As a result of yesterday’s argument it is also possible to show that it is impossible for certain kinds of things to be the cause of anything (and in keeping in line with my earlier use of the word I will call them epiphenomenal).
One type of “epiphenomenal” entity are statements that must be true (necessary truths). I could demonstrate mathematically why this is so, but instead I will provide the epistemological reason here (because I still can’t get formulas formatted properly). Consider then how we come to know that one thing is the cause of another. We observe that whenever event A is present event B always happens later (or is very likely to happen), but that when A is not present B may not occur. Given many occurrences of such a connection, and associated evidence, we come to have good reason to believe that A is the cause of B (there is a high probability of this statement being true). However a statement that is true by necessity can never be missing, it can never “not occur”. Thus we can never have evidence that it is the cause of any event.
(If you really want to prove it though here are the basics: First set up a “description” that represents the necessary truth. This description must always hold, hence its dependence set is empty. Even if this wasn’t a contradiction consider what it would mean; namely that the necessary truth is the cause of every event. Even an event and the non-occurrence of the same event (A and ~A). This is clearly just as contradictory.)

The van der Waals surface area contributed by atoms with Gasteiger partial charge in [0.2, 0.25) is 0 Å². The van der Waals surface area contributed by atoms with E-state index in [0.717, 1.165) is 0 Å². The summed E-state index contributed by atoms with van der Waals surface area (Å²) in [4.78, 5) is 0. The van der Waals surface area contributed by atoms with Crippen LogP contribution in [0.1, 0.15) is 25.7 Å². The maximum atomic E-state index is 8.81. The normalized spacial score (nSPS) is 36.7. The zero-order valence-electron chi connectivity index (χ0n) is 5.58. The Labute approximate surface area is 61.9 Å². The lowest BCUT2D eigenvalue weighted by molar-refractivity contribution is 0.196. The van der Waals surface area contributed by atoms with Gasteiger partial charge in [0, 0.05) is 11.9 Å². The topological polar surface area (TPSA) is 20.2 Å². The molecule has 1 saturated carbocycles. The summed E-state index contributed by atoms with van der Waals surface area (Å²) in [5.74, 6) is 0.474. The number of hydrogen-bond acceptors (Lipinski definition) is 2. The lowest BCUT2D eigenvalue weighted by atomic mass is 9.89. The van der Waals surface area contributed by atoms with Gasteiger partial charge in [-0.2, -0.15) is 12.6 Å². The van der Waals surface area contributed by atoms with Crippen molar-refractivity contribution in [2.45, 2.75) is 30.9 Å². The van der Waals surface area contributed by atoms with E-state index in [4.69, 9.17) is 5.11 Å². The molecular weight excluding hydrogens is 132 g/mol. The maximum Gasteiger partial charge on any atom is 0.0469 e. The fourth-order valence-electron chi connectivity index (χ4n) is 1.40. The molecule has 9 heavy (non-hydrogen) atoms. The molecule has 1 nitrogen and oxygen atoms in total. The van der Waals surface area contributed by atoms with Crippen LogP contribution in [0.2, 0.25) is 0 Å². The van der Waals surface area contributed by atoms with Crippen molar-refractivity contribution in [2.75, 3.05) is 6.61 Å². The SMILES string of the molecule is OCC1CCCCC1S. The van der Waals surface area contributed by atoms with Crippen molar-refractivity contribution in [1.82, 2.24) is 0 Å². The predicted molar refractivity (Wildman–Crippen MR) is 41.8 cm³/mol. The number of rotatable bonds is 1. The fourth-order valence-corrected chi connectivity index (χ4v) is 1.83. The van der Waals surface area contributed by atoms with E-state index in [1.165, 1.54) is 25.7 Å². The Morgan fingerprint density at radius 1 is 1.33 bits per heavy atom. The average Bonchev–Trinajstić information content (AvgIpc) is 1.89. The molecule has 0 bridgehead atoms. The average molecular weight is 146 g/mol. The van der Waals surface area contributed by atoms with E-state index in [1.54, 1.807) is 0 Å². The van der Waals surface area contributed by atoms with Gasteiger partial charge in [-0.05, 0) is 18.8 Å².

This might seem to be contrary to common sense. For example given the axioms of set theory (or one of many other axiomatic systems) 2+2=4 is a necessary truth. When we put two rocks on top of two more rocks we have four rocks. Doesn’t this prove that 2+2=4 had a causal effect on the physical world (i.e. the processes of putting together two things with two things resulted in four things because 2+2=4 is a necessary truth)? Not at all. What guaranteed that we would have four rocks was the physical properties of the rocks and the structure of nature, neither of which are necessary truths. For example if rocks were liquid we would only have had one rock in the end. It is true that the idea of 2+2=4 may have a causal effect on our reasoning, but clearly the idea is not necessary since not everyone is born knowing that 2+2=4. (you can read a bit more on this idea here)
Something else that can’t have a causal effect is anything that is omnipresent. As with necessary truths, the inability for an omnipresent substance to be “taken away” leads to contradictions. Unlike necessary truths there are few things that we think are omnipresent. Space is one of them, but space by itself doesn’t have a casual effect. The curvature of space has an effect, but a given curvature isn’t omnipresent; there are different curvatures at different locations.* Of course many definitions of god consider he/she/it to be omnipresent. Clearly such an entity is impossible, unless you admit that it is also powerless, which I suspect few people who maintain god’s omnipresence would accept. Of course this doesn’t destroy every idea of god. For example if you thought that god’s omnipresence was guaranteed by “god particles” that shadow every physical particle then it is logically possible for god to be “taken away”, and hence no longer impossible for he/she/it to have causal powers. However, as I mentioned before, it is unlikely that god is necessary, so perhaps this entire argument was unnecessary.
* I know some smart aleck is going to object by supposing a hypothetical universe that had non-zero constant curvature. However this would imply that the universe contains no matter or energy, hence no causal effect.